Meet Dan and Dan! Dan Reed, Music Director and Afternoon Host at WXPN/Philadelphia and Dan DeLuca, Music Critic and Columnist for the Philadelphia Inquirer sit down on a bi-weekly basis to talk MUSIC!
In addition to being the drummer for soon-to-be Rock and Roll Hall of Fame band Def Leppard, Rick Allen is also a visual artist. He calls in to talks with the Dan’s about his current art show Legends and Dreams, which is out on tour now. We’ll learn about the inspiration behind his artwork and some of the organizations that Rick has teamed up with. Plus, the guys talk about the recent Hall of Fame nomination and what other plans Rick has in the year ahead. Also on the show, Dan and Dan pick new songs of the week and tell us their New Year resolutions in song form.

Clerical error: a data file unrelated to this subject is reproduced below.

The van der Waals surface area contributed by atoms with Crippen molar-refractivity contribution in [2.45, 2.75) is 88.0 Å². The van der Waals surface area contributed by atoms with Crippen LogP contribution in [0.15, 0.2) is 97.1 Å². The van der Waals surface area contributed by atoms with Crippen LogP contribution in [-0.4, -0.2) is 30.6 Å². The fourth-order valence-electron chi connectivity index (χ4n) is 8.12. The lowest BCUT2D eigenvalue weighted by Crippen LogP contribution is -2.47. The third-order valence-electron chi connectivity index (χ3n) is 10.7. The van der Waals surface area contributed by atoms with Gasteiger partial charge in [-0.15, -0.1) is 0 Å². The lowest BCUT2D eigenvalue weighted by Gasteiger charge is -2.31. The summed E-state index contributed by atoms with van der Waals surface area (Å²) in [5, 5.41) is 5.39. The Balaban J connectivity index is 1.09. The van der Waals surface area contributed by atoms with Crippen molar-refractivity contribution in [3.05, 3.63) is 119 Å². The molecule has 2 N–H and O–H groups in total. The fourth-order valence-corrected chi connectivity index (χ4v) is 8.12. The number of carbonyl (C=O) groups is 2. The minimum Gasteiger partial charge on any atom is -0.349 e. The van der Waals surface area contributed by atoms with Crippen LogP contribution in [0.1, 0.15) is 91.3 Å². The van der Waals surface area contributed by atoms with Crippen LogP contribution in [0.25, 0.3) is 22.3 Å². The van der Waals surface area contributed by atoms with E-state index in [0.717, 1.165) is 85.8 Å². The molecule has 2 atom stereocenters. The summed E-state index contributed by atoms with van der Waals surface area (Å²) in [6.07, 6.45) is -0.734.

For fifty weeks over the next year, we’re celebrating the music of a specific year every Saturday on WXPN. We’ll be choosing the years randomly; for this #XPN5050, Kristen Kurtis is putting the musical spotlight on the year 2015.
In some ways, it seems strange to be celebrating such a recent period of time in our year of throwbacks, the #XPN5050. Like, wasn’t it just 2015 not all that long ago?
But take a look at a few of the albums released then, and you’ll agree. This wasn’t a year where music needed time and distance to be assimilated and appreciated in the realm of music history. This is a year of records that arrived on the scene fully formed, of instant classics. Continue reading →